To Catch a Thief: Cyber Forensics

Monday, July 2, 2012 @ 05:07 PM gHale

Insider theft and damage is a big problem facing manufacturers today and one of the biggest challenges of forensics investigations is the markers investigators use to detect most attacks are typically not present in insider cases where an employee or other authorized user has legitimate access to sensitive data.

A new methodology can now compare normal file access patterns against patterns present when files end up copied, which can detect when insiders have inappropriately copied data. The methodology will be front and center at Black Hat USA in Las Vegas later on this month.

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Typically, most forensics investigations today depend upon artifacts, which are basically the markers left on a machine that leave an evidence trail, said Jonathan Grier who will present his methodology at Black Hat. In one case, if you plug in a USB drive, there will be an artifact showing the USB drive serial number. Unfortunately, when insiders copy large amounts of data, there are very few usable artifacts available to an investigator, he said. Insider data exfiltration is tricky to detect after the fact because of this and because it is very difficult to show whether the user accessed data during the normal course of business, he said.

“Most people who look at the issue just stop there and say ‘There are no artifacts, there’s not much we can do now,'” said Grier, who runs Grier Forensics. “But necessity is the mother of invention.”

A forensic examiner with over a decade of experience, Grier saw the necessity to get creative when a client needed his help. The client had heard rumors through the grapevine that a former employee fired under unpleasant circumstances had stolen some very valuable company assets on his way out the door. Of course, the big problem was this was months after the theft would have occurred, plus, on top of that, the ex-employee had access the data in question in order to get his job done.

Nevertheless, the client very badly needed to know whether or not this was true and asked Grier to help out. That’s exactly what he did, and in the process he came up with a patent-pending insider forensics detection methodology he said could change the way forensics investigators approach these cases.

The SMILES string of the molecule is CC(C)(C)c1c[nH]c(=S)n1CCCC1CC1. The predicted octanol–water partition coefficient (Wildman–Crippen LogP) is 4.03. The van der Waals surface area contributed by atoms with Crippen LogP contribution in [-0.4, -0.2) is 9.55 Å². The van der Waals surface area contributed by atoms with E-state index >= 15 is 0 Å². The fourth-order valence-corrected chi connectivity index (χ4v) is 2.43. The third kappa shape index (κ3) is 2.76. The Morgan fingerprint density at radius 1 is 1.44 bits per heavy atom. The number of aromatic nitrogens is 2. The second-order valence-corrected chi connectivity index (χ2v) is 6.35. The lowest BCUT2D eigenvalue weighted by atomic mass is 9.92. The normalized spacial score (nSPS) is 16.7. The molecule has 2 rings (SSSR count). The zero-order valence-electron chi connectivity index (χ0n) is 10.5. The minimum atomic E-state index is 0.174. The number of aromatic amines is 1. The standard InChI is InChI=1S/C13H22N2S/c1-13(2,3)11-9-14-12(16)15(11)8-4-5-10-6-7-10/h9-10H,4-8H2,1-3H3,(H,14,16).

At is root, the idea behind his method is to compare the relatively random and chaotic time-of-access file usage statistics of a typical user’s machine to the orderly patterns in time-of-access made by a machine when a user makes a wholesale copy of files at once. He calls it stochastic forensics, for the similar analysis used in physics to use the statistics of the random unpredictability of molecules to predict the behavior of a gas.

“If you look at how computers are used, files are not used uniformly. There is what is called a heavy tail distribution, which means that certain files are popular and used every day, every hour, every minute and then there are a large number of files that no one bothers to use,” Grier said. “There will be a number of files that have their timestamps overwritten because they were well-used and many files that were never opened. Whereas when you’re copying something, that’s not true. You open and copy everything inside the folder, not just what’s of interest. The question was, could we use this to figure things out?”

In order to answer the question, Grier built a computer simulation of a user’s activity within file structures over the course of a year. Then he reworked the simulation in such a way that the user had normal activity, but also made a large copy of files on the machine. After crunching the numbers and performing some statistical clean up of the data, he created a histogram that examined timestamp activity attached the files and saw that a huge spike occurred in the copying instance.

“You could graphically note exactly where the data was copied,” he said.

The result of the investigation: Stochastic forensics helped Grier reach a conclusion with a great degree of certainty the ex-employee made a copy of the data within a small window of time.

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